No one wants to go through an audit. Just the word “audit” forms a pit in your stomach and causes you to cringe. Audits are time-consuming and costly.
Avoiding an audit should be a concern of any business owner. While there’s no way to guarantee you won’t be audited, there are steps you can take to avoid triggering an audit.
9 Things to Do to Avoid an Audit
1. First and foremost, PAY YOUR TAXES!
Make quarterly estimated tax payments and always be sure to pay your payroll taxes. File your annual taxes on time and make your tax payments.
2. Issue 1099s and W2s on time.
These are both required to be filed and remitted to employees/contractors no later than January 31. Filing these late is a red flag to the IRS.
3. Don’t mix business and personal.
Many small business owners try to deduct travel, vehicles, cell phones, etc that are not truly business. While some of these might be legitimate business deductions, be sure you understand the rules surrounding these “fuzzy” deductions.
4. Pay officers/owners a reasonable salary.
Do not inflate salaries for officers or owners of small businesses. Inflated salaries will trigger the IRS to take a closer look. On the flip side, low salaries for business owners are also a red flag. The IRS requires that business owners pay themselves a “reasonable” salary for their work in the business. Your CPA should help you decide what “reasonable” looks like for your business.
5. Be very careful of travel and meals.
Only true business travel and meals should be deducted. This is a hot topic for the IRS. Excessiveness in this area will trigger an audit.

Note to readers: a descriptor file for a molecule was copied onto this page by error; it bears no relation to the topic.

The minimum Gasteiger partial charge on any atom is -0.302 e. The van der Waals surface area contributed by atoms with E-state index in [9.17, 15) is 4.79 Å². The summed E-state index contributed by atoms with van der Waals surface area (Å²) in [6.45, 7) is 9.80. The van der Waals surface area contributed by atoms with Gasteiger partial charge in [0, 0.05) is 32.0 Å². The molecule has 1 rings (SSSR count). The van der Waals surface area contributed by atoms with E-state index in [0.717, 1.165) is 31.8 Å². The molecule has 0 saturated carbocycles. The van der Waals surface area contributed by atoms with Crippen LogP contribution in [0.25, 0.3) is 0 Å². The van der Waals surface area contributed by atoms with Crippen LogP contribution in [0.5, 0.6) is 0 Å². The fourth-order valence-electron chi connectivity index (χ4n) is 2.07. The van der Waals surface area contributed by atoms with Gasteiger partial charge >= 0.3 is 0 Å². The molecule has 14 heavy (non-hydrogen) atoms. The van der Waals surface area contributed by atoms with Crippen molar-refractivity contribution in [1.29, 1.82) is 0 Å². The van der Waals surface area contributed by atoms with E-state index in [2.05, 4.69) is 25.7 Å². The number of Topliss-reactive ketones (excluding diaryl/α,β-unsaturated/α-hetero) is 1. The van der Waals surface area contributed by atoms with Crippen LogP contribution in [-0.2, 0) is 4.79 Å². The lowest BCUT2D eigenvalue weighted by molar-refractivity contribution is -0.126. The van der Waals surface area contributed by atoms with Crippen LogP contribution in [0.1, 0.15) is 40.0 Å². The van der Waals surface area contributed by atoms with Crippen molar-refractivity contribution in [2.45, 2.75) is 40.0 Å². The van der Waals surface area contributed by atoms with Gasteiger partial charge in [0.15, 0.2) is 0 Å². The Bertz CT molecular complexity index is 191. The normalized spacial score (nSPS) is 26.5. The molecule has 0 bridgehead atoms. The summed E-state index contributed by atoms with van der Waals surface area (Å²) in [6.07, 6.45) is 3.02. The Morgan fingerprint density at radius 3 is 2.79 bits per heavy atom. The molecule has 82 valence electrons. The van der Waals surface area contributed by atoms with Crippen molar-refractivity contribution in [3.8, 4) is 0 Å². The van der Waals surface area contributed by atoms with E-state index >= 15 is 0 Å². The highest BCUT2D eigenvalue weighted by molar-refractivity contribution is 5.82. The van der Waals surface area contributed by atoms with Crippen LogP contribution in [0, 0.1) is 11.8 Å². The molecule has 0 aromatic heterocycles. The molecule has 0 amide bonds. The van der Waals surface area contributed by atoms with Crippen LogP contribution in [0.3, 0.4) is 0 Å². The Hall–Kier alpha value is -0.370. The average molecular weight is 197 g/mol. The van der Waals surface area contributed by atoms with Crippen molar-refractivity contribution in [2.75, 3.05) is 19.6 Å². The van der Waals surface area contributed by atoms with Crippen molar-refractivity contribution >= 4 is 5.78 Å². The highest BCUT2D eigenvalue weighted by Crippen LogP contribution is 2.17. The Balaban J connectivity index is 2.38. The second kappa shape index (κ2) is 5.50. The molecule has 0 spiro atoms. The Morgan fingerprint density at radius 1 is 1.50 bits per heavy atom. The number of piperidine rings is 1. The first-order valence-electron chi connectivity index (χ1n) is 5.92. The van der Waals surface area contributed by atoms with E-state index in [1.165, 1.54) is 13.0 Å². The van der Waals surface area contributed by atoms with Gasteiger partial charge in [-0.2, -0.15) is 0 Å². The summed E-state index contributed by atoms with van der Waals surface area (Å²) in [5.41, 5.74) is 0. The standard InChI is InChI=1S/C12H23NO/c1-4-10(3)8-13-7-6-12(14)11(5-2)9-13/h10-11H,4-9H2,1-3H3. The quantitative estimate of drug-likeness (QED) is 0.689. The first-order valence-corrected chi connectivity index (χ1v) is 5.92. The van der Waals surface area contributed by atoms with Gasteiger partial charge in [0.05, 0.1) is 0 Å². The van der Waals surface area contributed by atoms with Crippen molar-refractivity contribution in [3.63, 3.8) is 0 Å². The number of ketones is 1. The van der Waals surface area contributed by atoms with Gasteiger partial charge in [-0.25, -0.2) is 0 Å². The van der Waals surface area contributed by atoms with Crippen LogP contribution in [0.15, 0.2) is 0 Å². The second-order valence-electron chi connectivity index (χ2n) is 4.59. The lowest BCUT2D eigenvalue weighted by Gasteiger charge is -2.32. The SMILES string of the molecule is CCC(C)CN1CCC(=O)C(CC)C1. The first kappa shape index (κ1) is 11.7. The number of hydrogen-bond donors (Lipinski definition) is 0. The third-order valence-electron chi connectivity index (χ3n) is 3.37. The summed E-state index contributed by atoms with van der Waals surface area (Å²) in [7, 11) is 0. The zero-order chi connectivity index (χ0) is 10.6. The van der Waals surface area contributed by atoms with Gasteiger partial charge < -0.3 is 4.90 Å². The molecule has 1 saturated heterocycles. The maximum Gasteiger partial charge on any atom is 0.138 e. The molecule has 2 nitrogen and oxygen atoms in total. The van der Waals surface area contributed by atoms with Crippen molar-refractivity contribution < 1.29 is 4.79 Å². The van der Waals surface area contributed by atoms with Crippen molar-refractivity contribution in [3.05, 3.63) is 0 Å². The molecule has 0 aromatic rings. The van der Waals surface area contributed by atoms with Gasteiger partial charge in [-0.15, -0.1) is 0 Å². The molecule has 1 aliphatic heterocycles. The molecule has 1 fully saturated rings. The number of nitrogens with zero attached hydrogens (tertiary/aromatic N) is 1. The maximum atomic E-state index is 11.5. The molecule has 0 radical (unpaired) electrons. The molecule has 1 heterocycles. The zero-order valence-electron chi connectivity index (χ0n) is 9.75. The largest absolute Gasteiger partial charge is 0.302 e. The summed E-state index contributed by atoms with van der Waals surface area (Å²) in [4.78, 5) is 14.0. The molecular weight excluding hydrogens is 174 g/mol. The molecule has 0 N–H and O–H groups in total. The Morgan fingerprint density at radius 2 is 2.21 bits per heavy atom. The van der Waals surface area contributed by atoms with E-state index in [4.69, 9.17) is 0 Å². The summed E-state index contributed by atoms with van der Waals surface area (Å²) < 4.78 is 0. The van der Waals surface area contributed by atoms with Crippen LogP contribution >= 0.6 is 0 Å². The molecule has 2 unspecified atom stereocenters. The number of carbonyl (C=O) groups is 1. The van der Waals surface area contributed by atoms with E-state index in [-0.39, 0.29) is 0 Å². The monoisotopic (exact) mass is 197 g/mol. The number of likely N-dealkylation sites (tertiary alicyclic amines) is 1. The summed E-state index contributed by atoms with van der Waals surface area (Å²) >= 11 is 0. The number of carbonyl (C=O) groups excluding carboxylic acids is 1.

6. Only deduct your home office if you meet the criteria.
This is a particular topic that the IRS will focus on. Remember that your home office must be a dedicated space that is used exclusively for business. A dining room table does not qualify.
7. Do not show a loss year after year.
This becomes a yellow flag if you continue to show a loss for multiple years in a row.
8. Be very careful of treating labor as a contractor vs. an employee.
If you are paying people with 1099 wages as a contractor but they should be considered an employee, you are sending flags to the IRS and to your State tax agencies.
9. Keep a clear, accurate, and timely set of books.
Use bookkeeping software and ideally, a professional bookkeeping and financial services provider.
While there is NO guarantee that you will not be audited, following the above guidelines will help. Keep your business running smoothly by taking steps to avoid the disruption of an audit.